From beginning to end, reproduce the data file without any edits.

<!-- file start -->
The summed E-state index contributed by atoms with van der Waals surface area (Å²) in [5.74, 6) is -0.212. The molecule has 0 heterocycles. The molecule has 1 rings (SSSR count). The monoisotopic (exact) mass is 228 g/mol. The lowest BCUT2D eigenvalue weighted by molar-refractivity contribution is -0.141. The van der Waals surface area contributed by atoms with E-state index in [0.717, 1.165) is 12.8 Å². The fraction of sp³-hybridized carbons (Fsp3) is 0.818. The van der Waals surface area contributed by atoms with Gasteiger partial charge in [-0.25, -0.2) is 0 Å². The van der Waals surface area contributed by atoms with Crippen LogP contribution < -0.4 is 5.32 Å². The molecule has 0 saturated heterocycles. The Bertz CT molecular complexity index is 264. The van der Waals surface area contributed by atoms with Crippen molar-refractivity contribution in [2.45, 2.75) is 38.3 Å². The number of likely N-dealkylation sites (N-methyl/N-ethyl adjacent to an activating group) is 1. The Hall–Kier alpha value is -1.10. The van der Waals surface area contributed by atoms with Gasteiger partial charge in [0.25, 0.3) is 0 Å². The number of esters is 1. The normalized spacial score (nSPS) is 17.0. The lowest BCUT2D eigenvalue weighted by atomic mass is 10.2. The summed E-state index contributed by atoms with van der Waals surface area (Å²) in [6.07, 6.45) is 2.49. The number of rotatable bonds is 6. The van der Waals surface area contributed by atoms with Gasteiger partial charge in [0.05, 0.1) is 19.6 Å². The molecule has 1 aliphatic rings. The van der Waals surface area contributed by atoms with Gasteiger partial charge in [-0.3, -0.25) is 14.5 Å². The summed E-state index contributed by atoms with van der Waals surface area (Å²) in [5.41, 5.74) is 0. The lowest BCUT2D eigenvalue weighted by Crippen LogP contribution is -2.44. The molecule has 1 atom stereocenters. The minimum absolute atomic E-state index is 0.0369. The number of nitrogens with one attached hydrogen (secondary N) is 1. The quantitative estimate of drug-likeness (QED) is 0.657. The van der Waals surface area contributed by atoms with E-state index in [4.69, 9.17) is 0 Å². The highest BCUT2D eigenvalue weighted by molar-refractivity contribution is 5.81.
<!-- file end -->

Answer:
The summed E-state index contributed by atoms with van der Waals surface area (Å²) in [5.74, 6) is -0.212. The molecule has 0 heterocycles. The molecule has 1 rings (SSSR count). The monoisotopic (exact) mass is 228 g/mol. The lowest BCUT2D eigenvalue weighted by molar-refractivity contribution is -0.141. The van der Waals surface area contributed by atoms with E-state index in [0.717, 1.165) is 12.8 Å². The fraction of sp³-hybridized carbons (Fsp3) is 0.818. The van der Waals surface area contributed by atoms with Gasteiger partial charge in [-0.25, -0.2) is 0 Å². The van der Waals surface area contributed by atoms with Crippen LogP contribution < -0.4 is 5.32 Å². The molecule has 0 saturated heterocycles. The Bertz CT molecular complexity index is 264. The van der Waals surface area contributed by atoms with Crippen molar-refractivity contribution in [2.45, 2.75) is 38.3 Å². The number of likely N-dealkylation sites (N-methyl/N-ethyl adjacent to an activating group) is 1. The Hall–Kier alpha value is -1.10. The van der Waals surface area contributed by atoms with Gasteiger partial charge in [0.25, 0.3) is 0 Å². The number of esters is 1. The normalized spacial score (nSPS) is 17.0. The lowest BCUT2D eigenvalue weighted by atomic mass is 10.2. The summed E-state index contributed by atoms with van der Waals surface area (Å²) in [6.07, 6.45) is 2.49. The number of rotatable bonds is 6. The van der Waals surface area contributed by atoms with Gasteiger partial charge in [0.05, 0.1) is 19.6 Å². The molecule has 1 aliphatic rings. The van der Waals surface area contributed by atoms with Gasteiger partial charge in [-0.3, -0.25) is 14.5 Å². The summed E-state index contributed by atoms with van der Waals surface area (Å²) in [5.41, 5.74) is 0. The lowest BCUT2D eigenvalue weighted by Crippen LogP contribution is -2.44. The molecule has 1 atom stereocenters. The minimum absolute atomic E-state index is 0.0369. The number of nitrogens with one attached hydrogen (secondary N) is 1. The quantitative estimate of drug-likeness (QED) is 0.657. The van der Waals surface area contributed by atoms with E-state index in [4.69, 9.17) is 0 Å². The highest BCUT2D eigenvalue weighted by molar-refractivity contribution is 5.81.